In mid-November, I traveled to Alpujarras in the mountains north of Granada for a day with a student travel program (Low Cost Trips Granada). We bussed up to Capileira where we got out and were able to see the highest point in the Iberian peninsula. This was one of the towns that was built by Muslims in hiding when they were exiled from Spain in the late 1500s and early 1600s. The cities used to be built with brown houses to blend into the mountains, but now they are all completely white. From there we hiked over to Bubión where we got to see a tailor at work. We then got back on the bus and went to Campaneira to visit a chocolate factory, Abuela Ili, where we were able to try a ton of the 60+ chocolates they had in their factory. I was immediately turned into the child I am and tried every single sample they put out at least two times and bought 3 bars of chocolate and 2, large, pieces of chocolate bark. 🙂



We then went to Trevélez, the highest city in Europe, which is famous for its Serrano ham. We went into a ham factory where we were able to see the curing process and then had a tasting of a variety of hams paired with a sweet wine. I, of course, was compelled to buy ham as well. Then, as we were waiting to hop back on the bus and head back down to Granada, it began to snow! I have never been so thrilled to see fluffy white flakes falling from the sky as in that moment! There is something about being so close to the mountains in Granada, much like in Tacoma, that makes me feel like it should snow. Watching the snow fall down as I stood in the highest city in Europe made me long to go back to Steamboat to ski the mountain on opening day, but it also made me feel like Spain was more like home than I had given it credit for: just like Colorado, it has snow, chocolate, and wonderful small towns that I love so much!

Ham Factory in Trevélez

Ham Factory in Trevélez


The highest city in Europe... Trevélez

The highest city in Europe… Trevélez


A Week in Granada

A paseo (walk) around Granada

A paseo (walk) around Granada

The week after Alpujarra’s was the week of the DELE (the standard Spanish language placement exam), which meant no traveling the following weekend. So we spent the week doing our final practice exams and interviews before finally heading into the 4 hour test on Friday morning. And I’m happy to say that, despite being dreadfully long, the test was not too bad. Our program had done a wonderful job of preparing us for it, and there weren’t any surprises hidden in the test. However, upon completion I looked forward to a very relaxing and rewarding weekend. Immediately after I went with a few friends for Churros and Chocolate at one of the nearby cafes to celebrate. We went out for tapas near the Plaza de Toros that night and celebrated a 21st birthday the following day with a walk around the Albaycin and a discoteca to round out the evening.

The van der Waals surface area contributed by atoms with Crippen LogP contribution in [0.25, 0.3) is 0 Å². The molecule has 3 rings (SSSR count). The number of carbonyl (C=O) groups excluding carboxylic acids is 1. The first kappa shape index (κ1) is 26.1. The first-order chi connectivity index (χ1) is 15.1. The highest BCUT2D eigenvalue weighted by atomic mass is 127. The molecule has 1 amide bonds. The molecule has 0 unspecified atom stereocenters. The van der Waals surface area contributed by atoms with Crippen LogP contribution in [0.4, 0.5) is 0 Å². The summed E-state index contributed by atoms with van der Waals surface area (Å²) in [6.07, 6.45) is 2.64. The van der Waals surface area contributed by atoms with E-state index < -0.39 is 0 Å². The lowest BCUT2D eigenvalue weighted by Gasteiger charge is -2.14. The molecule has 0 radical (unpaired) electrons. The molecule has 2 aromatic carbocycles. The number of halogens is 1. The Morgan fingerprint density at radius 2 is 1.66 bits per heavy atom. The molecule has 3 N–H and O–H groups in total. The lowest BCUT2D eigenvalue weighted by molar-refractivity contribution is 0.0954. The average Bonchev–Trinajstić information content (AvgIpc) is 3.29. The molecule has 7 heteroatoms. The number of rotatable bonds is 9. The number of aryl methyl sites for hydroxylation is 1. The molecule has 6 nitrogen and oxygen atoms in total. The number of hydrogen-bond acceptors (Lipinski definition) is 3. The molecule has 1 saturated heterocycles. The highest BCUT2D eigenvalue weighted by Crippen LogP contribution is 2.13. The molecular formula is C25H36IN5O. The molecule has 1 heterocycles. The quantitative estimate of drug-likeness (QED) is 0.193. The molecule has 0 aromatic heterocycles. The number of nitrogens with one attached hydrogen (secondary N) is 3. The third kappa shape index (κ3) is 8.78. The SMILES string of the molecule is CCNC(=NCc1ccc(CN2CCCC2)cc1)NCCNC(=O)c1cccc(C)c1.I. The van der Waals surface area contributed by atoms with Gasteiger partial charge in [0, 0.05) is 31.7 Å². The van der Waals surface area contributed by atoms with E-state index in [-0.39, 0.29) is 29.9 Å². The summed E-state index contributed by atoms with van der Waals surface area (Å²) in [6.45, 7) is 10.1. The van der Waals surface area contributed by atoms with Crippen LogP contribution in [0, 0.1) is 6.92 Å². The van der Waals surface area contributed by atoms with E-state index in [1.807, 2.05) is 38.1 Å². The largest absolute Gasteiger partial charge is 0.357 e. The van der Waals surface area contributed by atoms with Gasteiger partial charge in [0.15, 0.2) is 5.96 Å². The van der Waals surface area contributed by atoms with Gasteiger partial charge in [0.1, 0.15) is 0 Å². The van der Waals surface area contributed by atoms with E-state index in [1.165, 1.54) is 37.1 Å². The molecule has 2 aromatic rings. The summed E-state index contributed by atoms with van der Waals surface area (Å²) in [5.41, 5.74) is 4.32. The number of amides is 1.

That Sunday we went to our host mom’s niece’s house in the pueblo for a barbecue. We had chorizo, pinxtos, carne, peppers, and miga (kind of like stuffing), accompanied by sangria. Then my host cousin (who happens to work in a bakery) brought out dessert, bonbons, apple tart, and a plate filled with a variety of pastries. I had a slice of apple tart (since it was as close to thanksgiving pie as I was going to get) and a pionono, which is a classic pastry from Granada that tastes like a cinnamon roll on steroids filled with cream sauce. As to be expected I had no appetite left for dinner that night and had a hard time even eating breakfast the following day.

A delicious plate of bbq food







Finally, this past weekend, I went to Jerez with two other girls from UPS to explore the city and taste the world famous sherries. We took the train and got there on Friday night and went to our apartment (we stayed in an apartment that we booked through airbnb). After checking out a map to figure out where we were in the city, we wandered down to a wine bar about 10 minutes away. The streets in this  part of the city were virtually empty with a few pedestrians and the occasional car. They were little streets that wound this way and that around the buildings. Eventually we wound up in a little plaza filled with people and headed into the sherry bar. We had a few glasses and a few tapas and hovered by a little table along the wall of the crowded bar before deciding to try another place. We walked down the street a little farther, came to another plaza, and found a little restaurant tucked away where we sat and ordered more tapas and a bottle of Tempranillo. We soon discovered that there was another plaza in practically every block of Jerez.We also went sherry tasting at the famous Tio Pepe bodega, the largest in all of Jerez, and rode around the bodega on a golf cart in our own personal tour with one other man who was from Japan.

To get a taste of home while we were away we also decided to cook ourselves some of the breakfast food we’d been missing… pancakes, hash browns, fried eggs, and of course latkes for Hanukkah 🙂 Having the ability to pick my own eating schedule and what my meals consist of is one of the luxuries I miss most about home, so this trip came at the perfect time to remind me that home is not that far away and I can always do simple things to ease the homesickness that is so common with traveling.


I am very sad to report that our program will be over in just 17 days and then I will leave Granada, my incredible host family, and the amazing friends I have met this semester. I know that when I got here the first few weeks dragged on and I thought I would never be able to understand the language or feel comfortable ordering in restaurants, talking with my host family, or listening to tours in Spanish. However, now that we’ve come into the final month of our program I am amazed at how fast it has all gone by and at how distant that first month seems. Although I am looking forward to the next phase of my travels, including Prague, Italy, Thailand, Laos, and Vietnam, I am cherishing every moment I have left in Granada and hoping that these last few weeks will drag on the way I thought they might at the beginning of the program.